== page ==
The Internet has revolutionized the ways presidential candidates connect with potential voters. But what have the presidential candidates done in exchange to protect the network that's become essential to their efforts? Not much. No candidate, Democrat or Republican, has supported strong, pro-consumer encryption measures. Trump and Cruz have all challenged Apple's right to protect the security of its users from government snooping, and both Democratic candidates vaguely advocated for the FBI and Apple to work together for a solution. It's one thing for candidates to use the Internet to help mobilize their base. But it's not enough, unless they also recognize that protecting an open, secure and affordable Internet is essential to their own best interests, and to the future of democracy.
The framers of the Constitution couldn't have foreseen a time in which technology allowed more than 2.7 billion people to communicate worldwide via interconnected digital platforms. This exponential growth of speech is without precedent -- and it requires us to be clear on who the real speakers are.
STOCKHOLM -- The Internet has already become the most important infrastructure of the world. And that's just the beginning. Soon it will also be the infrastructure of all of our other infrastructures. So far, the governance of the net has been a biosphere of informal and formal institutions with multiple stakeholders having a say, but none having a dominating influence. But the dynamics of its development would not have been possible without the strong role of the tech community.
We are all on this life journey together. We all have a voice. I use mine to communicate, to understand others, and to make the world a kinder place to live in. By spewing your commentary, it makes me wonder what else you do in life that pushes us all backwards in anger, instead of forwards in compassion.
Over the last few months, things have been looking good for keeping the Internet open to everyone. A little too good, as far as Congress is concerned, which is why members and the corporate lobbyists who write them hefty checks have launched a last-ditch legislative effort to scuttle net neutrality.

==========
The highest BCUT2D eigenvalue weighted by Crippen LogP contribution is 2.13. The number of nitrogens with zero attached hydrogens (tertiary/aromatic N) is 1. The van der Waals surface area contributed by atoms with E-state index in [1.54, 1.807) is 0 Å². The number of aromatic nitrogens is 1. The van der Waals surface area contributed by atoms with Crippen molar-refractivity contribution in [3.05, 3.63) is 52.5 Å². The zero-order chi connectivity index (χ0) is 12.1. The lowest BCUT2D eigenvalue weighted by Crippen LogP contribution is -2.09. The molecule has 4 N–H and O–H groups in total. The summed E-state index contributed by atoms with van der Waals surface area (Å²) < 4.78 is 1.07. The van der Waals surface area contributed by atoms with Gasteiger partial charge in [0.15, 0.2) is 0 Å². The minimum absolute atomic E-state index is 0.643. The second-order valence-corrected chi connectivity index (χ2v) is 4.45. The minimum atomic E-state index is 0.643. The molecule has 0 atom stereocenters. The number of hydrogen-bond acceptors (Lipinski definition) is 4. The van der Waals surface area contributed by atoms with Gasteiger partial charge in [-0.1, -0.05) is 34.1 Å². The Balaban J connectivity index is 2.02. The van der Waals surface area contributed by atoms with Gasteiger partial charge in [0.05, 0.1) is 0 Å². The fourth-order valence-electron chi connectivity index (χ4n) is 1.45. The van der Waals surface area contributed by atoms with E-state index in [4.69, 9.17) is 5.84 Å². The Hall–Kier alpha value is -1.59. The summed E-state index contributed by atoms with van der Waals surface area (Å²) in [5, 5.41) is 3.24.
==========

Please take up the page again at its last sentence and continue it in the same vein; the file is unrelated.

The Internet is simply an effective tool for connecting people. Whether the network becomes a force for good or evil is up to its users. It's only because millions of people have mobilized in defense of our rights to connect and communicate that the Internet pendulum occasionally swings toward doing good.
Have human rights principles been consigned to a museum because they prevented the combined forces of China's dictatorship and business community from asserting themselves? That at least is the impression you get from the moral lessons that the Communist Party's censorship apparatus increasingly deliver in no uncertain terms to Internet freedom advocates.
The challenger countries will once again try, as they did last December in Dubai, to wrest control from the coalition of stakeholders that has been governing the Internet under a contract with the U.S. government. If they succeed it will be the end of the world as we know it. There will be no Internet. There will be many nets: ChinaNet, Euronet, maybe Deutsche Net and France net and Brazil Net and Russia Net. It will resemble the world before the Internet with many private networks and a constant challenge of interconnection.